third" and the other "in the fifth hour of that day," it is ignored. R. Jehudah, however, maintains that it still holds good; but if one says "in the fifth hour" and the other says "in the seventh," even according to R. Jehudah it is ignored, as in the fifth hour the sun is in the east, while in the seventh hour it is already in the west.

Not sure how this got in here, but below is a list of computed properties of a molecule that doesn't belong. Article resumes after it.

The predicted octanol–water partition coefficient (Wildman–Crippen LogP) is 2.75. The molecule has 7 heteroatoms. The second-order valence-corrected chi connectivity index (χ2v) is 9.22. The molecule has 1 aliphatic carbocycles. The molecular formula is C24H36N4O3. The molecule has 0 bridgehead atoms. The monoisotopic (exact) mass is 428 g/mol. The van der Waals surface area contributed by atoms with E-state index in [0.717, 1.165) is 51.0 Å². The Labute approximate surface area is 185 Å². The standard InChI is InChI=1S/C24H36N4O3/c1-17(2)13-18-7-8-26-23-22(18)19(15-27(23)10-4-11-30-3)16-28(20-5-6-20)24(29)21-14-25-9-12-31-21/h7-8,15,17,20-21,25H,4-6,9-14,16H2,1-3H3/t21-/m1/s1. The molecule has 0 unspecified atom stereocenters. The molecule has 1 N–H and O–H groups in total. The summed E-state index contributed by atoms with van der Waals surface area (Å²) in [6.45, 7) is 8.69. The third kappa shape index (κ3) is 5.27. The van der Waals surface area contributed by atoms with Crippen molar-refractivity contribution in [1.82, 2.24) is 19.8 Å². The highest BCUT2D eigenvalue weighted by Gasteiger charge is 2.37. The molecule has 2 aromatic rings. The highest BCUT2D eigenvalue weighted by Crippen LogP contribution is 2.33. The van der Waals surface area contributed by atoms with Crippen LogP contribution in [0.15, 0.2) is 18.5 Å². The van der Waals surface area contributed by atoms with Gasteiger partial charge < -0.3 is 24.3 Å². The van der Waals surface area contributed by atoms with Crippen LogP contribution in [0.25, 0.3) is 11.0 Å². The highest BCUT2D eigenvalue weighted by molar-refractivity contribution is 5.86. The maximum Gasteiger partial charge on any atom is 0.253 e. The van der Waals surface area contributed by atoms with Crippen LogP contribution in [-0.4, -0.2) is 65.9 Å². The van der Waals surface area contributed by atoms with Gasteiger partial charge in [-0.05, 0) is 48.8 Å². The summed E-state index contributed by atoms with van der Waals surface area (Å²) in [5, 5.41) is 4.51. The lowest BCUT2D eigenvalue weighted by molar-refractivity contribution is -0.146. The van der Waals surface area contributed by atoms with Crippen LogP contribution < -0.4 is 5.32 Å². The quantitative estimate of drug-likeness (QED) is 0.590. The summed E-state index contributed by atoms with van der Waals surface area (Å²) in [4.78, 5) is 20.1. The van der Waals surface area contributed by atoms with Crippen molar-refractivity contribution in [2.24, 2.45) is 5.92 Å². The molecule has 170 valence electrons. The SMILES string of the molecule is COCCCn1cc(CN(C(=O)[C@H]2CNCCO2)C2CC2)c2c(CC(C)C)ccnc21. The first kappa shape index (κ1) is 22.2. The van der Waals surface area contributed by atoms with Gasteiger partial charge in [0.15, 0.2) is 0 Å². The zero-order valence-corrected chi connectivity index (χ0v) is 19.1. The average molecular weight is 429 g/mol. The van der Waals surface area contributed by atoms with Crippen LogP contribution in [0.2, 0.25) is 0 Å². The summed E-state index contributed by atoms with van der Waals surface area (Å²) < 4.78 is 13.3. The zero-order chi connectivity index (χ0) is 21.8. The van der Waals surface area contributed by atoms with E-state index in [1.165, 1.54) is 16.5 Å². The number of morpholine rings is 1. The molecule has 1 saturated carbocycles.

After one witness was examined they let the second enter and examined him. And if their testimony correspond, the discussion begins with the defence. Should one of the witnesses say, "I have something to say in behalf of the defendant, or one of the disciples, "I have something to say to the disadvantage of the defendant," the court silences him. If, however, one of the disciples says, "I have something to say in his behalf," they take him out of his place, and set him among them, and he remains there the whole day; and if his words are reasonable, he is listened to. Furthermore, if the defendant says, "I have something to say in my behalf," he is to be listened to if there is something in his defence. If the judges find a good reason to acquit him, they do so immediately; and if not, they postpone the trial to the morrow. The judges then go out in pairs, and eat something--not much, but do not drink wine the whole day. They continue their discussion (outside of the court) all night, and on the morrow they come early to the court. He who was among the defenders says: I defended yesterday, and am still of the same opinion. The same is it with the accuser--he has to say: I accused, and am still of the same opinion. The one who has accused may retract from his statement of yesterday, to the advantage of the defendant. This is not allowed to him who has defended. If some of them erred in their statements, the scribes of the judges remind them of it. And again, if the conclusion is to the advantage of the defendant they free him immediately; and if not, they arise to be numbered. If twelve of them acquit and eleven accuse, he is acquitted. But if twelve accuse and eleven acquit, and even if eleven accuse and eleven acquit, but the twenty-third says, "I am in doubt"; even if twenty-two are for acquitting or accusing and one says, "I don't know," judges are to be added. And to what number? Two and two, till the whole number reaches seventy-one. And then if thirty-six acquit and thirty-five condemn, he is acquitted; but if vice versa, the discussion is prolonged until one of the accusers accepts the opinion of the acquitters.